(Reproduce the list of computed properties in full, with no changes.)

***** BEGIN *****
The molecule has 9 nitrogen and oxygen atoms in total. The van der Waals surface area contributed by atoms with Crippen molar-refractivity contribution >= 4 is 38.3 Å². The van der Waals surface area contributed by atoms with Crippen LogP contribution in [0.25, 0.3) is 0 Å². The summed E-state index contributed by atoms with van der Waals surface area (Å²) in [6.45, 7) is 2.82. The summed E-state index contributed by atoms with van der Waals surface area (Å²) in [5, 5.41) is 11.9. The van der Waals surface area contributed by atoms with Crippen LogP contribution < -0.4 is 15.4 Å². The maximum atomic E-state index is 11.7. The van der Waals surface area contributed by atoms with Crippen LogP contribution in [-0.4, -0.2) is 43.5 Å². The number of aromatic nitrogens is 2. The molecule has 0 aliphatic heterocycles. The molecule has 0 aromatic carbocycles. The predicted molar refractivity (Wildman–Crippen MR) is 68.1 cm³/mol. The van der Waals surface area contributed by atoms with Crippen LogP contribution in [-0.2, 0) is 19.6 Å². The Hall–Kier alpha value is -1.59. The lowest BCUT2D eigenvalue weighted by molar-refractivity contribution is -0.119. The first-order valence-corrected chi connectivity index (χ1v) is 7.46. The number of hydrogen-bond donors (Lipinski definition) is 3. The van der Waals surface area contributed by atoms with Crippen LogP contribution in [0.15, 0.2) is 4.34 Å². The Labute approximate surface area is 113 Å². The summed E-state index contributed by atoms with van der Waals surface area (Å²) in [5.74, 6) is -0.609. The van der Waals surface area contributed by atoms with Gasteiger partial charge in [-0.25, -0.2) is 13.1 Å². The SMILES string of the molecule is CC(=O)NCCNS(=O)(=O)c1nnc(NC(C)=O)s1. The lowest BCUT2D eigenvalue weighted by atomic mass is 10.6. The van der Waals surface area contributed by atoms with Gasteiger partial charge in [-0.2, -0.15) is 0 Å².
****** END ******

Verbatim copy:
The molecule has 9 nitrogen and oxygen atoms in total. The van der Waals surface area contributed by atoms with Crippen molar-refractivity contribution >= 4 is 38.3 Å². The van der Waals surface area contributed by atoms with Crippen LogP contribution in [0.25, 0.3) is 0 Å². The summed E-state index contributed by atoms with van der Waals surface area (Å²) in [6.45, 7) is 2.82. The summed E-state index contributed by atoms with van der Waals surface area (Å²) in [5, 5.41) is 11.9. The van der Waals surface area contributed by atoms with Crippen LogP contribution < -0.4 is 15.4 Å². The maximum atomic E-state index is 11.7. The van der Waals surface area contributed by atoms with Crippen LogP contribution in [-0.4, -0.2) is 43.5 Å². The number of aromatic nitrogens is 2. The molecule has 0 aliphatic heterocycles. The molecule has 0 aromatic carbocycles. The predicted molar refractivity (Wildman–Crippen MR) is 68.1 cm³/mol. The van der Waals surface area contributed by atoms with Crippen LogP contribution in [-0.2, 0) is 19.6 Å². The Hall–Kier alpha value is -1.59. The lowest BCUT2D eigenvalue weighted by molar-refractivity contribution is -0.119. The first-order valence-corrected chi connectivity index (χ1v) is 7.46. The number of hydrogen-bond donors (Lipinski definition) is 3. The van der Waals surface area contributed by atoms with Crippen LogP contribution in [0.15, 0.2) is 4.34 Å². The Labute approximate surface area is 113 Å². The summed E-state index contributed by atoms with van der Waals surface area (Å²) in [5.74, 6) is -0.609. The van der Waals surface area contributed by atoms with Gasteiger partial charge in [-0.25, -0.2) is 13.1 Å². The SMILES string of the molecule is CC(=O)NCCNS(=O)(=O)c1nnc(NC(C)=O)s1. The lowest BCUT2D eigenvalue weighted by atomic mass is 10.6. The van der Waals surface area contributed by atoms with Gasteiger partial charge in [-0.2, -0.15) is 0 Å².